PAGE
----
3 out of 5
Label: VHF Records
Produced by: Simon-Wickham Smith
Verrry interesting. Noooot so much something you yearn to listen to offhand, but very interesting nonetheless, with some excruciatingly awesome highlights that are balanced out by the dissected, improvisational nature of the thing.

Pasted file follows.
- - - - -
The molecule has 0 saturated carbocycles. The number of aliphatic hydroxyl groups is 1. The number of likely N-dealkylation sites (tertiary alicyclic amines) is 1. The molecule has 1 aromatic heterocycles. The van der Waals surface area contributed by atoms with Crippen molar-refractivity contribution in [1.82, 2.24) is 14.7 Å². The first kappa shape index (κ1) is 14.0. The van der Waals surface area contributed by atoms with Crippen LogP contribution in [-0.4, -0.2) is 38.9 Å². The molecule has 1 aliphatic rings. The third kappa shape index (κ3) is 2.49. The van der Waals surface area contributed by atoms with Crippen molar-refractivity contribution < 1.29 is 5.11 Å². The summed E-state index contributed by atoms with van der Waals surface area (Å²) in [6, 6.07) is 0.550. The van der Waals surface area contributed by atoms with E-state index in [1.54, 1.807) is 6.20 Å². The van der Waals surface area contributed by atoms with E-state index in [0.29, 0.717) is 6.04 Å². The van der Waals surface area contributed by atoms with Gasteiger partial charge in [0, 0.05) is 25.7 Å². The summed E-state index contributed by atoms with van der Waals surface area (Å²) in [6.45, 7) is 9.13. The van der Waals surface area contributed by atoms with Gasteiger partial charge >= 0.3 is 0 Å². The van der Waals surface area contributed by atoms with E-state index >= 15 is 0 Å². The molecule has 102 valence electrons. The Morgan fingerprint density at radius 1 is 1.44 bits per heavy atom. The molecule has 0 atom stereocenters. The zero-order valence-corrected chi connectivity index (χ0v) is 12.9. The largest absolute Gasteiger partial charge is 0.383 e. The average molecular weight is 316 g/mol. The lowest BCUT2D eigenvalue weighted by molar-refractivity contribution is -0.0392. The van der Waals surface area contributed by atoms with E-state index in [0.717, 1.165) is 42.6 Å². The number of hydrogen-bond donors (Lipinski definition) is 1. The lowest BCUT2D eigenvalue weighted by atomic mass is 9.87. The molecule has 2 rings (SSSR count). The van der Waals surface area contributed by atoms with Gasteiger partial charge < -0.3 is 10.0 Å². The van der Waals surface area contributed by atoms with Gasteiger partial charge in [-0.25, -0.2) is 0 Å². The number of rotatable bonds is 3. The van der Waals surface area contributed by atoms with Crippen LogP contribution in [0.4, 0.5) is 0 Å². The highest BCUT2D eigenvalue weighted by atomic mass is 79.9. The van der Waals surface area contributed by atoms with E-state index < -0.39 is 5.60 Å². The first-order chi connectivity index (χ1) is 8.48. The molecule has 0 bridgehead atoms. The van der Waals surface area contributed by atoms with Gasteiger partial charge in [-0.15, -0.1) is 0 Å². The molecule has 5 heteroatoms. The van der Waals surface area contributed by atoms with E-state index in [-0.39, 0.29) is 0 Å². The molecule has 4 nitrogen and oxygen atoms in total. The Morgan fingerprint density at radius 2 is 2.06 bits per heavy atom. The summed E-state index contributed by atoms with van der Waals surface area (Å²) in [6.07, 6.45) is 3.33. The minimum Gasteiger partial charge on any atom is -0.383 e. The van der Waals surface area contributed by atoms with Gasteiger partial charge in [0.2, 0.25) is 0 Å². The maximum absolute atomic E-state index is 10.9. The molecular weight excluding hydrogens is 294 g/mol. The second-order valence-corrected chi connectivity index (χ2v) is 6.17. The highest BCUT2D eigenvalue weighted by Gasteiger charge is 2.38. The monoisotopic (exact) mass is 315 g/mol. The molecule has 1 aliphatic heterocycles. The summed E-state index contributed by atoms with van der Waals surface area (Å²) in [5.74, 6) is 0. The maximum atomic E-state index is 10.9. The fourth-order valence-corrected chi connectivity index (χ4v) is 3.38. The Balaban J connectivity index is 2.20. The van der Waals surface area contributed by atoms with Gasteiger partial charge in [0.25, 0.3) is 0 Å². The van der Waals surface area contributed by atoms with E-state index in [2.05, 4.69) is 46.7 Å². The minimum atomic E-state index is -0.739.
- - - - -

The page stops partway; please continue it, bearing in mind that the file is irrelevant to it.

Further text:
Lake was the debut release from Richard Youngs and Simon-Wickham Smith, introducing the world (or the three people to whom they gifted the original No Fans pressing of the album) to what happens when to sprawlingly-talented musical ingenues meet their acoustics (Youngs) with electronics (Smith), and let ‘er rip. …And by ‘rip,’ I mean spread and multiply and infect and mutate and freak out and other somewhat non-musical things that emerge from the mess into suddenly musical things. Being a small pressing project strictly for their own interests, Lake is allowed its indulgences: its four segmented parts go deep into obsessiveness, kicking off with the most fractured of the pieces with Lake Part One: Youngs (presumably) reading off some type of instructional document related to a physical lake while a caustic drum sound is randomly triggered. Still, once you settle into this, it has a trance-like vibe. Alas, the track takes breaks every couple minutes thereafter to drastically switch gears, and you never quite get the chance to adjust to any given moment. Lake Part Two is a sudden turnaround of comparative cohesiveness, and also a beautiful example of the kind of graceful discordance this duo can get up to. Though divided into three sections, the soothing ramble of noise is closer to Youngs’ and Smith’s latter-day experimentations, and hits several awe-inspiring moments of noisy bliss. Lake Part Three is… dedicated. Appropriately sub-titled Chord, it’s twenty minutes of exactly that, pure drone, with the subtle variations allowed by a human being repeating one sound for a third of an hour. Again, not exactly ‘OMG gotta hear this again,’ but interesting, and… dedicated. Part 4 stands toe to toe with Part 2 in terms of structure and quality, making the album half music, half mystery, but holistically an inspired – if totes insular – project.